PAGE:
Denmark provides France coach Deschamps with a puzzle to solve

DOHA, Nov 25 (Reuters) – France started the World Cup with a bang against Australia but Denmark will offer a much tougher challenge and could lead coach Didier Deschamps to make key tactical changes on Saturday.

The defending champions will secure qualification for the knockout stage with a game to spare in Group D if they win against a side who beat and outplayed them twice recently.

Denmark beat France 2-1 away in June and 2-0 at home in September in the Nations League.

“In June they had a few different players and there will be a few new (ones) tomorrow because the team may not be exactly the same as it was in June or in September but we’ve assessed those players and we of course learn from those experiences in the past but Denmark will learn from them too,” France captain and goalkeeper Hugo Lloris told a news conference on Friday.

“They can change their system from one match to the other and that can give us different types of difficulties.”

While coach Didier Deschamps will stick to a four-man defense, he could be tempted to make a few adjustments as Denmark have little in common with Australia, who Les Bleus beat 4-1 on Tuesday.

Fullback Benjamin Pavard was often outpaced on the right side of the defense, which could lead Deschamps to the extreme decision of bringing in central defender Jules Kounde.

With France’s right flank being their main weakness, Adrien Rabiot could switch to the right side of midfield with Aurelien Tchouameni playing as the number six and Antoine Griezmann moving slightly deeper behind the offensive trio.

Up front, Olivier Giroud, Kylian Mbappe and Ousmane Dembele should retain their spots, but more will be asked of them in terms of defensive work.

BETTER BALANCE

Barcelona’s Dembele, notably, will need to strike a better balance between offense and defense.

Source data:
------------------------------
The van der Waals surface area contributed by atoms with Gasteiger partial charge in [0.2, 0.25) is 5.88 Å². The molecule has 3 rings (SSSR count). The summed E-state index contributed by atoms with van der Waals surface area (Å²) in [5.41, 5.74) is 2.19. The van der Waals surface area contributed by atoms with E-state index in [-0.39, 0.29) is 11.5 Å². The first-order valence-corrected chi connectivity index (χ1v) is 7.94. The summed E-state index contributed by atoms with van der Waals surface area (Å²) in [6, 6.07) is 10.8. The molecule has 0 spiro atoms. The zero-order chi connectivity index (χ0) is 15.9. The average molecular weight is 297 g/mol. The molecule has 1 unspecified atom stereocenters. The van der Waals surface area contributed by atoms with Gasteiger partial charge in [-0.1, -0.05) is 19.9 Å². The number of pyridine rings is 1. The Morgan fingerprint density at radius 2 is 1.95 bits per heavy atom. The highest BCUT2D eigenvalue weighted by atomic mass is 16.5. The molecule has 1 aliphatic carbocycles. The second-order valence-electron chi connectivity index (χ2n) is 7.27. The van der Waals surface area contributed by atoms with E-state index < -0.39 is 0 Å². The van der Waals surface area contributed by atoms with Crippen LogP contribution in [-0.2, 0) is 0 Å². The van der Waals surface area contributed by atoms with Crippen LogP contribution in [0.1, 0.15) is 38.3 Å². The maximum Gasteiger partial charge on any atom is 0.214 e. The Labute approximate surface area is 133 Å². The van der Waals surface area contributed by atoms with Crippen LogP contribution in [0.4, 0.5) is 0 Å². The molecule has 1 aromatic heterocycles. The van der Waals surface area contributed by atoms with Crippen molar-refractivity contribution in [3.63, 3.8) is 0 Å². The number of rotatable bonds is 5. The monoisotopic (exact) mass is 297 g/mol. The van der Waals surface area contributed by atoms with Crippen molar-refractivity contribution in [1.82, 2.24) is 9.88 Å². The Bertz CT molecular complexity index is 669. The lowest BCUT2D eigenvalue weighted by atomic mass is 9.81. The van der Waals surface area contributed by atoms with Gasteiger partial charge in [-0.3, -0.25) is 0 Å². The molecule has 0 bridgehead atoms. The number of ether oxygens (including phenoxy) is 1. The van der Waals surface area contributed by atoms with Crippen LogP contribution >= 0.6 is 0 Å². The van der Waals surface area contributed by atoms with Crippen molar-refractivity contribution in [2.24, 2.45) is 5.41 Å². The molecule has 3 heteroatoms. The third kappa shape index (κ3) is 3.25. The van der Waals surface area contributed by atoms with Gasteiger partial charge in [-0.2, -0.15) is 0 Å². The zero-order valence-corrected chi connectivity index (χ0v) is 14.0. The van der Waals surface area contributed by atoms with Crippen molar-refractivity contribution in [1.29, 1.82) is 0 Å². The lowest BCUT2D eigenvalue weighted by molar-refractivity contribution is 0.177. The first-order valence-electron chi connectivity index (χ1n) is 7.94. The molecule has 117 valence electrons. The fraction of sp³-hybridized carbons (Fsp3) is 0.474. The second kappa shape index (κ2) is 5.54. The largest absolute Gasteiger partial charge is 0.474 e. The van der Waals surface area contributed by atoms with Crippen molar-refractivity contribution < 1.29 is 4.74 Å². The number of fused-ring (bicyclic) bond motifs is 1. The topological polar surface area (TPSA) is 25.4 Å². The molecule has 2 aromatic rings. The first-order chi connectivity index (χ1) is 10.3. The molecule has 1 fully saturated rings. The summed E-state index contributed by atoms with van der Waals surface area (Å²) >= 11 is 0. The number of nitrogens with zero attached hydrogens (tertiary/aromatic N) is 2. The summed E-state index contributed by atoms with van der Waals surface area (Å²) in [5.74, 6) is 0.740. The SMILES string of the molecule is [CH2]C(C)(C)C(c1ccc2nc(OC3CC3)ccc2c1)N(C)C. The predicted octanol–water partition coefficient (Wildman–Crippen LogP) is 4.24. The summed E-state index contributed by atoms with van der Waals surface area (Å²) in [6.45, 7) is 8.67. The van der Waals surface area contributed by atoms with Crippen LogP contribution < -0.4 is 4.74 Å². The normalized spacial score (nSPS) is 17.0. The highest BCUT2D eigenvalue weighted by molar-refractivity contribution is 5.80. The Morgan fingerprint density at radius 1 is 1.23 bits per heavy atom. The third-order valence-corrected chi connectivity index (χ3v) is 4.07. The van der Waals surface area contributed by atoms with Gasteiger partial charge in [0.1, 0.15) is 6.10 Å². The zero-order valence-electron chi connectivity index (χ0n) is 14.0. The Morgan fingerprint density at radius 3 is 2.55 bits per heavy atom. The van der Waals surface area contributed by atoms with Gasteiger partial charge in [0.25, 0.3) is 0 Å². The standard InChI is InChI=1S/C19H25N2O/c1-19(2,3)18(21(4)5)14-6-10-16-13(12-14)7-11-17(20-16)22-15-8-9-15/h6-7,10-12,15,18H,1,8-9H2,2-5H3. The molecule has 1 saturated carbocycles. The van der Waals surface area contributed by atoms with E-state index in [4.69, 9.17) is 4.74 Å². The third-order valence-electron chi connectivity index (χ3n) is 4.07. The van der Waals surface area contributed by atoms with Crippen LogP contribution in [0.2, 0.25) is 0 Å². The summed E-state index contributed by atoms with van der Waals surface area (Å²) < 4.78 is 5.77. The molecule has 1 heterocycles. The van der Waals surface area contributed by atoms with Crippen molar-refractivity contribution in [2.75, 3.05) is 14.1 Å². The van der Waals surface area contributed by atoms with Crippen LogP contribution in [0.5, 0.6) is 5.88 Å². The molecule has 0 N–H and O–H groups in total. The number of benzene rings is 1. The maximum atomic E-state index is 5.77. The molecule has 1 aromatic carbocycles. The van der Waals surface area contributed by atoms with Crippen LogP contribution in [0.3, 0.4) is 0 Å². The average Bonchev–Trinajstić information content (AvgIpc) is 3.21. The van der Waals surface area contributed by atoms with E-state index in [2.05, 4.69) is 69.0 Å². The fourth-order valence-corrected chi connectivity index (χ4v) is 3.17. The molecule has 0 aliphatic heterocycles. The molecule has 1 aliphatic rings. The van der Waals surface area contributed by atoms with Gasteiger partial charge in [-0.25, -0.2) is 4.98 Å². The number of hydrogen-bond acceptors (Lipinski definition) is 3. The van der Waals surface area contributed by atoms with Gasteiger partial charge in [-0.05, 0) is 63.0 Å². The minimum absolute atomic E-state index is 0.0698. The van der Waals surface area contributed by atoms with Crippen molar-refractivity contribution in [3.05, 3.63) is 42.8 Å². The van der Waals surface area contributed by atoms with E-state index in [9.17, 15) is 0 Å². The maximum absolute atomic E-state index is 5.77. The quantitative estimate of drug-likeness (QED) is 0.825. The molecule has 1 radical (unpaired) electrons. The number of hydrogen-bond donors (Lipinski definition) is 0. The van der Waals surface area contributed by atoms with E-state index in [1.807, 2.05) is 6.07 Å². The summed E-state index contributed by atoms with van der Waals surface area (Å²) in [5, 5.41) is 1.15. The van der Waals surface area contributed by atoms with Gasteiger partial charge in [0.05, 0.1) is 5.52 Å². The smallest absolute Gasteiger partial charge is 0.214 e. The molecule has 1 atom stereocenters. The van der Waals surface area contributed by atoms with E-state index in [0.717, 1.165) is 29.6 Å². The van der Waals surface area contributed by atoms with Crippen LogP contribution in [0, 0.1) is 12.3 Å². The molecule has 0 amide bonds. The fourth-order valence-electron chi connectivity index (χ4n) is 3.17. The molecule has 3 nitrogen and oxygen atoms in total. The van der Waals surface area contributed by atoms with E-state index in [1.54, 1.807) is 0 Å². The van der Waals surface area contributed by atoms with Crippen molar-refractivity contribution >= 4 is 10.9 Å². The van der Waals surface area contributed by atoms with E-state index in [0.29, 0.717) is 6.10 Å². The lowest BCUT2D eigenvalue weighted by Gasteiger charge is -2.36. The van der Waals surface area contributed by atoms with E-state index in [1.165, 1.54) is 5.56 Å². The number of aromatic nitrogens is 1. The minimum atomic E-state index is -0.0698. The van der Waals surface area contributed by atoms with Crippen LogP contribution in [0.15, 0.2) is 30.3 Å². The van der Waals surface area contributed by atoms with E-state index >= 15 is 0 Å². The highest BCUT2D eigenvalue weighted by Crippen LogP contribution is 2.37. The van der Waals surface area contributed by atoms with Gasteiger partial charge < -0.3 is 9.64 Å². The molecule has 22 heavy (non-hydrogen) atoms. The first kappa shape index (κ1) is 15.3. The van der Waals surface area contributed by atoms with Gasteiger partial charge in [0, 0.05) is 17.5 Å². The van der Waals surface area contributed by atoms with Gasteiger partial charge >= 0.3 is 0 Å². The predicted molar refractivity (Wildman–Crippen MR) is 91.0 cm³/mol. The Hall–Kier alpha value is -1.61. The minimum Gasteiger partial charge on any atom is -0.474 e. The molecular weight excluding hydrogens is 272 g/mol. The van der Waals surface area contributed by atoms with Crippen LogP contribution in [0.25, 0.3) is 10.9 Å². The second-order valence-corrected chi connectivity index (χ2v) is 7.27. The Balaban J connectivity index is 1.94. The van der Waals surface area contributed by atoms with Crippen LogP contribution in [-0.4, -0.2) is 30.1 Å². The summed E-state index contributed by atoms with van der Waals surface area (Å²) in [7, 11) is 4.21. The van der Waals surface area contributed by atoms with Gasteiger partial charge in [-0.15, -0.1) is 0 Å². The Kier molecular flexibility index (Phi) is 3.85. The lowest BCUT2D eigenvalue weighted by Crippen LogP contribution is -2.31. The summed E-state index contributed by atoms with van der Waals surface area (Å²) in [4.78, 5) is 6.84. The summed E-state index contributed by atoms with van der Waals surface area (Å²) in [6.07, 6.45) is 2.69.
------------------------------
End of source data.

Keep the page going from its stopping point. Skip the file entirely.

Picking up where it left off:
“He has improved a lot on this aspect because he has greater demands at the club level,” said Deschamps.

“I’ve discussed it with him: it’s more about positioning to make fewer efforts. In fact, against Australia there were a couple of situations where he was a bit off, I told him, and he corrected it.”

Deschamps conceded some adjustments could be needed.

“I can do anything. On the in-depth analysis of our first game, in addition to the goal conceded, there are three situations where we must do better,” he told a news conference.

“So there are four situations to correct. It requires adjustments, by the positioning of certain players or the replacement of one.”

Deschamps still has a lot of thinking to do before he announces his lineup to the players a few hours before the match.

“The ideal is to be dangerous, to create chances, to score goals and not to concede anything,” he said.

“Perfection doesn’t exist, but we try to get closer to it. This requires discussions with the players and complementarities between them. It is logical to have things to improve.”

Reporting by Julien Pretot; Editing by Ken Ferris

Our Standards: The Thomson Reuters Trust Principles.

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